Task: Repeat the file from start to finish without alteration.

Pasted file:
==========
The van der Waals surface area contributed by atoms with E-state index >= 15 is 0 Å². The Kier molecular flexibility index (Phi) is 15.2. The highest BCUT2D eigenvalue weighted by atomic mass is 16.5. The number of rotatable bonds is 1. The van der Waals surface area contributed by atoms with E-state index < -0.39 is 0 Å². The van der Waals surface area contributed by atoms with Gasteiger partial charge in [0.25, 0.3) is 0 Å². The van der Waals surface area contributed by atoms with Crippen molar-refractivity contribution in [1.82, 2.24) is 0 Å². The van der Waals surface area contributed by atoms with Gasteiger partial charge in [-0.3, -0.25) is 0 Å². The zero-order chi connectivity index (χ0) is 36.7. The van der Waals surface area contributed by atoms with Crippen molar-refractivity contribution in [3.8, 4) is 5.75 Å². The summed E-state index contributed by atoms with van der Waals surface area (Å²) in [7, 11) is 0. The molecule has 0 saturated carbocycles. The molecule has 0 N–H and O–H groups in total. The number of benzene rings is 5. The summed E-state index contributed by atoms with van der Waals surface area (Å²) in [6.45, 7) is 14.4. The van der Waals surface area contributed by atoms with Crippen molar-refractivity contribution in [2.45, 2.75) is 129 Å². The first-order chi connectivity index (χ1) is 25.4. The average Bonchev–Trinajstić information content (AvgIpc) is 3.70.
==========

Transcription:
The van der Waals surface area contributed by atoms with E-state index >= 15 is 0 Å². The Kier molecular flexibility index (Phi) is 15.2. The highest BCUT2D eigenvalue weighted by atomic mass is 16.5. The number of rotatable bonds is 1. The van der Waals surface area contributed by atoms with E-state index < -0.39 is 0 Å². The van der Waals surface area contributed by atoms with Gasteiger partial charge in [0.25, 0.3) is 0 Å². The van der Waals surface area contributed by atoms with Crippen molar-refractivity contribution in [1.82, 2.24) is 0 Å². The van der Waals surface area contributed by atoms with Gasteiger partial charge in [-0.3, -0.25) is 0 Å². The zero-order chi connectivity index (χ0) is 36.7. The van der Waals surface area contributed by atoms with Crippen molar-refractivity contribution in [3.8, 4) is 5.75 Å². The summed E-state index contributed by atoms with van der Waals surface area (Å²) in [7, 11) is 0. The molecule has 0 saturated carbocycles. The molecule has 0 N–H and O–H groups in total. The number of benzene rings is 5. The summed E-state index contributed by atoms with van der Waals surface area (Å²) in [6.45, 7) is 14.4. The van der Waals surface area contributed by atoms with Crippen molar-refractivity contribution in [2.45, 2.75) is 129 Å². The first-order chi connectivity index (χ1) is 25.4. The average Bonchev–Trinajstić information content (AvgIpc) is 3.70.